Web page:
2015 GSA Annual Meeting in Baltimore, Maryland, USA (1-4 November 2015)

Paper No. 331-8
Presentation Time: 3:50 PM


WICHERSKI, Will, Geosciences Department, Williams College, Williamstown, MA 01267, DETHIER, David P., Dept. Geosciences, Williams College, 947 Main Street, Williamstown, MA 01267, OUIMET, William B., Dept. of Geography; Center for Integrative Geosciences, University of Connecticut, Storrs, CT 06269-4148 and KASTE, James M., Geology, The College of William and Mary, McGlothlin-Street Hall, Williamsburg, VA 23187, ww3@williams.edu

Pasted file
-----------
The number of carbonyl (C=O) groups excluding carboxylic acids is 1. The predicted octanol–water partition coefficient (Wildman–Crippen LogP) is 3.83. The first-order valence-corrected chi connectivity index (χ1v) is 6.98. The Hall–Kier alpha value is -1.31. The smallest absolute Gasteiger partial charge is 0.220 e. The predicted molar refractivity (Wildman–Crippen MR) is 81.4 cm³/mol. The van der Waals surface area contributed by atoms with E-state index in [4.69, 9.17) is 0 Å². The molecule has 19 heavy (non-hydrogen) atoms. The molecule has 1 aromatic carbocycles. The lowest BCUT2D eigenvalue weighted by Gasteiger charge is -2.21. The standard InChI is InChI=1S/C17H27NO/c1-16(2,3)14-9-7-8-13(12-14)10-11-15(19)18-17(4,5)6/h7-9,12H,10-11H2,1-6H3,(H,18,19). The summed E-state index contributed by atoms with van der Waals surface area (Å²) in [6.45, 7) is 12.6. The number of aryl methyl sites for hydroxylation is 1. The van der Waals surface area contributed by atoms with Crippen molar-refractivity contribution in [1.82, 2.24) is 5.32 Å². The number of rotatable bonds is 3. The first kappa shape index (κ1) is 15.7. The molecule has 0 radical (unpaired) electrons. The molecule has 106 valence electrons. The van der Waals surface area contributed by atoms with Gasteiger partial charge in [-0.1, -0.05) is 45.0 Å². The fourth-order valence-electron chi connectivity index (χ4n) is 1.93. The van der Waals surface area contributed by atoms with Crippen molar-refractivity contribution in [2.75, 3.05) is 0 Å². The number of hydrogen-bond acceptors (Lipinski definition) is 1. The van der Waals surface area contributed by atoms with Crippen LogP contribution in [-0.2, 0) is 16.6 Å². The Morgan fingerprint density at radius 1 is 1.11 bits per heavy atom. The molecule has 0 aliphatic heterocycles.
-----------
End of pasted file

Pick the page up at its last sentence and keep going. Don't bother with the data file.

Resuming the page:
Episodic events inform our understanding of landscape evolution by providing quantifiable geologic change on short timescales. We use results from field measurements and repeat airborne LiDAR difference analysis to reconstruct sediment transport, channel changes, and sediment budgets along a 20 km reach of Fourmile Canyon, Colorado, an area devastated by fire in 2010 and by the September 2013 flood. The 2010 Fourmile Canyon fire burned 23% of the Fourmile Creek watershed, mainly in the lower reaches of the catchment. Over 350 mm of rain fell in the Front Range foothills west of Boulder, Colorado from September 9 to 15, 2013, causing extensive flooding and local mass movements. Steep-slope debris flows and road failures occurred in the most intensely burned areas and locally catastrophic reworking of the channel area. Our measurements focused on flood height and width indicators, and sedimentologic analyses of gravel-rich deposits thicker than 0.5 m. Flood channel and slackwater deposits were analyzed for concentrations of 210Pb and 137Cs to help identify sediment source areas. One-meter resolution DEMs from LiDAR flown before the fire (Aug. 2010) and after the flooding (Oct. 2013) allowed us to measure the geomorphic effects of the flood and fire in the same areas as our detailed field surveys. We used field-checked LiDAR-based cross-sectional profiles to estimate peak discharge using the slope-area and critical-depth methods. LiDAR difference analysis shows 34,000-55,000 m3 of local deposition despite net erosion of 44,500-96,000 m3 from the floodplain. 19 debris flows were triggered in burned areas and none in unburned zones. The mass balance of sediment on the valley floor and field observations indicate that the 2013 flood event produced net erosion, mainly by channel widening, despite significant (>100 m long, >1 m thick) depositional zones throughout the canyon. Debris flows mobilized 42,000-60,000 m3 of sediment from the hillslopes, which influenced local deposition in the floodplain. Radionuclide concentrations suggest deep sediment sources for downstream deposits, showing that sheetwash was not a significant sediment delivery mechanism in 2013. Our erosion estimates from Fourmile Canyon suggest that rare events can account for a large fraction of total sediment transport from Front Range hillslopes.